Speaking of Violence
Radio 3's weekly exploration of language and literature. Ian's guests are Mark Haddon, Kate Fox, Rachael Allen and Allison Davies.
Ian's guests on the 'late-night language lock-in' are the novelist Mark Haddon on his new novel The Porpoise' and poet Rachael Allen, whose debut collection 'Kingdomland' has just been published by Faber. We're also joined by Verb Regular Kate Fox and Allison Davies, who has written the next in our series of Verb dramas.
Presenter: Ian McMillan
Producer: Faith Lawrence
Mark’s new novel ‘The Porpoise’ (Chatto and Windus) makes use of a gap in a myth, specifically the myth of Pericles, to tell a story which explores the impact of sexual violence on a young woman. Mark notes that in Shakespeare’s version of the story, the abuse is called incest, and after it’s discovered, the abused daughter disappears from the plot. Mark sought to redress the balance by focusing on her life, and explains why story-telling from the margins can be powerful and revealing. He also explains why he uses magical realism to make sense of the original story, the appeal of poetry as the ‘weird zone’ and how he discovered the power of silence.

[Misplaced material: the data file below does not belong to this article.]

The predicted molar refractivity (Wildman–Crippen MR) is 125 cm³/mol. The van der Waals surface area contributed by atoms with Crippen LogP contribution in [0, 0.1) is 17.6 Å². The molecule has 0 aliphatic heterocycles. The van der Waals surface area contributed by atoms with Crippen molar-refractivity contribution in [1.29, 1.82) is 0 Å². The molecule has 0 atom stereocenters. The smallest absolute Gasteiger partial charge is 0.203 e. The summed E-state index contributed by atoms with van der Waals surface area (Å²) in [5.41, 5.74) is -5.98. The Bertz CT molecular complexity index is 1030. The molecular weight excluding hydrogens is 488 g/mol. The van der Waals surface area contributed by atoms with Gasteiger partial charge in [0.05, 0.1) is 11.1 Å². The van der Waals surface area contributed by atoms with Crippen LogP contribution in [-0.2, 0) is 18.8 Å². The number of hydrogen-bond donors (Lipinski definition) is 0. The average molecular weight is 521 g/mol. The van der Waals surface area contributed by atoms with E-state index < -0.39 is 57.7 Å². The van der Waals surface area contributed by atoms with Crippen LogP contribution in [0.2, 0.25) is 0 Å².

Rachael’s new poetry collection is ‘Kingdomland’ (Faber). Rachael explains why she uses colloquial language and surreal imagery to explore the experience of violence, and how this allowed connections between different kinds of violence to emerge. Rachael also explains why horror films interest her so much, and the role of art in allowing her to make powerful imagistic associations within her poems.
Our regular guest, and champion of ‘humitas’ ( gravitas and humour combined) Kate reads two new poems, both of which examine the attention given to public and private violence – particularly the attention that was given to Peter Sutcliffe ( The Yorkshire Ripper) in the 1980s (at the expense of the women he killed).
Allison brings us a brand new drama ( ‘Hag Stones’) written and produced especially for The Verb, with the help of the BBC Writer’s Room and BBC Drama North. It shows the way narratives are imposed on us and can become small violences, constraining aspirations. The drama also explores the violence of self-harm and the redemptive power of names, lineage and language.